MIDIsoft's Recording Session is another amazing freebie. It's a MIDI sequencer with notation facilities, an event list and mixer windows (but no print out function). It works well; I particularly liked being able to click on an event and see it change in the notation window, though it would be nice to be able to click and drag the notes themselves.
It has clef, key and time signature options, scale velocity, transpose and quantise functions and also pan, solo, mute and record buttons for the mixer. It lacks some of the bells and whistles you might expect on a sequencer - even a budget one - but it's easy to use and will I'm sure prove popular, particularly in educational circles.
For the musician and PC user, a sound card can serve several purposes, and there's no doubt the Ultrasound will fulfil most, if not all, of these - even if the options will cost you extra. It's compatible with most games (if you use them) and it has a joystick port which will save you the expense of a separate adaptor. It also has that all-important MIDI interface, saving you the cost of a separate card (although the adaptor cable is, frankly, overpriced). The CD ROM interface connector will also save the cost of a separate card, but it too is an extra and will cost you more.
In terms of digital recording you'll find that 8-bit is fine for computer use but a little below today's level of acceptability for music recording. And 16-bit stereo recording, when available, will again be extra. Finally, there's the use of Ultrasound as a source of sounds (much better than those produced by the Yamaha FM chip). This, as I've pointed out, will require more than the standard 256K on-board RAM and that too will cost you extra.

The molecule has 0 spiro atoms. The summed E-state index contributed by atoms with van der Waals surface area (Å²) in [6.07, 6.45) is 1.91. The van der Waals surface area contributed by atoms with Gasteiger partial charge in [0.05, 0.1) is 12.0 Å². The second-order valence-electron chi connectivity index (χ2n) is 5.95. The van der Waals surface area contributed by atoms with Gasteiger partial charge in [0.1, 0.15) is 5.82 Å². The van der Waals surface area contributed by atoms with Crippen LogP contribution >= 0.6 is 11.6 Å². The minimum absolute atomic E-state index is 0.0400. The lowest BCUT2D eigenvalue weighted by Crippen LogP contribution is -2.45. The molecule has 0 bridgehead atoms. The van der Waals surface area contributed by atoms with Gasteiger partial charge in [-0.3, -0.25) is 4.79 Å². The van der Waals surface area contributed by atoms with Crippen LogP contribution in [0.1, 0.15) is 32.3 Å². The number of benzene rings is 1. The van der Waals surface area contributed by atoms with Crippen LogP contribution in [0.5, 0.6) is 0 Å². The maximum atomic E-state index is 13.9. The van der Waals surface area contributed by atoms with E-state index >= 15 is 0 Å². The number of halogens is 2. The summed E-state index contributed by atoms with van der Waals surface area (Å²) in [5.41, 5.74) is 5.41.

In all, the card is a goodie but the cost of the extras, as you might imagine, soon mounts up. That said, you may still find the total price cheaper than buying separate cards, and combining everything dramatically reduces the risk of interrupt clashes - installing PC cards is still one of the cruellest tricks IBM played on man!
So do your sums. If you're in the market for a sound card and want to use it as a sound source, too, the Ultrasound has got to be near the top of your list.
Price: Ultrasound Studio 8, £199.99 inc VAT.